This is another tempting but mostly unrewarding destination in China. The pictures of Heaven Lake were enticing enough to draw me all the way to the fairly remote border region with North Korea. The time and money it took to get here though made the disappointing reality of the park all the more painful.
Catching a snap and feeling the serenity of this scene is what drove me to the park.
But those rewards were eclipsed in my mind by the long hours on trains, busses and vans for this sight: another tightly-controlled play-corral for the Chinese masses.
The beauty of the landscape at Changbaishan and the novelty of seeing North Korea on the other side of the lake make it a place of interest. But the remoteness, expenses and the rules of the park that even block its visitors from taking a small hike are all hard pills to swallow.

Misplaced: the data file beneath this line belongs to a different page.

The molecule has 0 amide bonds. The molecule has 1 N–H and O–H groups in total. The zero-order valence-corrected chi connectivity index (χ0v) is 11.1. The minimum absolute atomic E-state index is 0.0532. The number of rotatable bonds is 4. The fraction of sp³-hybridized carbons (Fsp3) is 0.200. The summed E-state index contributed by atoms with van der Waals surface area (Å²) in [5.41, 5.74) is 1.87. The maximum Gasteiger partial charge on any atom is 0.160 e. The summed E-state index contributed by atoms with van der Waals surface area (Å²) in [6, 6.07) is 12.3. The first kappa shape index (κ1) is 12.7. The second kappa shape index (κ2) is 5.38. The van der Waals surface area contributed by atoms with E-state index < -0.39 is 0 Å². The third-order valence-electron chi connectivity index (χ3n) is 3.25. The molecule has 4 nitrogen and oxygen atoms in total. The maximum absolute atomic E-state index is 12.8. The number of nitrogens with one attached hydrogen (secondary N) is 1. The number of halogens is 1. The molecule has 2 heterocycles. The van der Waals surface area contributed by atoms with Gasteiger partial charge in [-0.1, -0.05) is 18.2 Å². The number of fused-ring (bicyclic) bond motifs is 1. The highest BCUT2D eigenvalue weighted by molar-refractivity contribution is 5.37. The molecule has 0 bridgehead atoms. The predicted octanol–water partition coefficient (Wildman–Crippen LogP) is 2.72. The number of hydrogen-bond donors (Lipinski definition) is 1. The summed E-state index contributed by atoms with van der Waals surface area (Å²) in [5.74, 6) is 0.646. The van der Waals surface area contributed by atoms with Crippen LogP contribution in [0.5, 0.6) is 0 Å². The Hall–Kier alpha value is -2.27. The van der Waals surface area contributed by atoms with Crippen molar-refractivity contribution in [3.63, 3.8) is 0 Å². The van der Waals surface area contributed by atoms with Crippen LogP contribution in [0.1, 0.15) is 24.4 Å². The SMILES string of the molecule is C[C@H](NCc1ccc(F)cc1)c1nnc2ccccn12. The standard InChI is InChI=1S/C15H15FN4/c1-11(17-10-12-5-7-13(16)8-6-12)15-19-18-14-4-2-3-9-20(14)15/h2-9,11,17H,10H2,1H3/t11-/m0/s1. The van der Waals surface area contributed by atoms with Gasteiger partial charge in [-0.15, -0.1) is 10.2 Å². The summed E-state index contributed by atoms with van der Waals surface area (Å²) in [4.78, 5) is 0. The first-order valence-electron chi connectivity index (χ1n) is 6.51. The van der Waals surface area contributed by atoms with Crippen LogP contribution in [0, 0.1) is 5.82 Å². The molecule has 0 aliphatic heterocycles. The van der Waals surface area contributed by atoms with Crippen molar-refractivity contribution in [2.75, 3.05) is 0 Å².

To get here I took an overnight train from Beijing to Changchun and then another overnight train to Songjianghe for 110 kuai, hard sleeper. From Songjianghe you can access the Western slope of the mountain and Changbaishan Canyon, an easy 40 minute hike. Busses (around 45 kuai) and trains (11 kuai, hard seat) run between Songjianghe and Baihe, where you can access the Northern slope. To get to the park in Baihe, take the circular route city bus (1 kuai) and ask for the stop at the Changbaishan Bus. This bus costs around 15 kuai. You can stop before the park for access to the 68m waterfall that runs off Heaven Lake, and also hot springs where vendors boil eggs in the water for sale. In between the park’s entrance and the waterfall turnoff is a 30 minute walk to the Underground Forest, a crater filled with trees. The park’s admission fee is 100 kuai, 75 kuai for students. Busses to the other areas of each slope are included in the admission, but the vans to the top of the corralled Heaven Lake viewing area cost another 80 kuai return.